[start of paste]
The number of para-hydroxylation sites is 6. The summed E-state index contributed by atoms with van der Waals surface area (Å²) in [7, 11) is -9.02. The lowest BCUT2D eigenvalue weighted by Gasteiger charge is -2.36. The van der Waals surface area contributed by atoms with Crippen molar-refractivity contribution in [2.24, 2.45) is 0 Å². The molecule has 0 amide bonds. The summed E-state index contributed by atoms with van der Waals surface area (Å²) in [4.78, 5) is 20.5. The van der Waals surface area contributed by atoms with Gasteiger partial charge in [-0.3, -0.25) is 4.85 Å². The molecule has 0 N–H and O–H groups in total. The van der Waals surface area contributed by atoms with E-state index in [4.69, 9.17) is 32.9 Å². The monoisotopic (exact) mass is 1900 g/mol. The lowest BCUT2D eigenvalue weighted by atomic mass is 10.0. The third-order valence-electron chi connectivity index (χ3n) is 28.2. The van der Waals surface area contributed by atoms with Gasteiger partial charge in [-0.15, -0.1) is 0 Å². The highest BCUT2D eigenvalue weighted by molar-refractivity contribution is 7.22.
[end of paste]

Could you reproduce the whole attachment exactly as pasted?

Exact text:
The number of para-hydroxylation sites is 6. The summed E-state index contributed by atoms with van der Waals surface area (Å²) in [7, 11) is -9.02. The lowest BCUT2D eigenvalue weighted by Gasteiger charge is -2.36. The van der Waals surface area contributed by atoms with Crippen molar-refractivity contribution in [2.24, 2.45) is 0 Å². The molecule has 0 amide bonds. The summed E-state index contributed by atoms with van der Waals surface area (Å²) in [4.78, 5) is 20.5. The van der Waals surface area contributed by atoms with Gasteiger partial charge in [-0.3, -0.25) is 4.85 Å². The molecule has 0 N–H and O–H groups in total. The van der Waals surface area contributed by atoms with E-state index in [4.69, 9.17) is 32.9 Å². The monoisotopic (exact) mass is 1900 g/mol. The lowest BCUT2D eigenvalue weighted by atomic mass is 10.0. The third-order valence-electron chi connectivity index (χ3n) is 28.2. The van der Waals surface area contributed by atoms with Gasteiger partial charge in [-0.15, -0.1) is 0 Å². The highest BCUT2D eigenvalue weighted by molar-refractivity contribution is 7.22.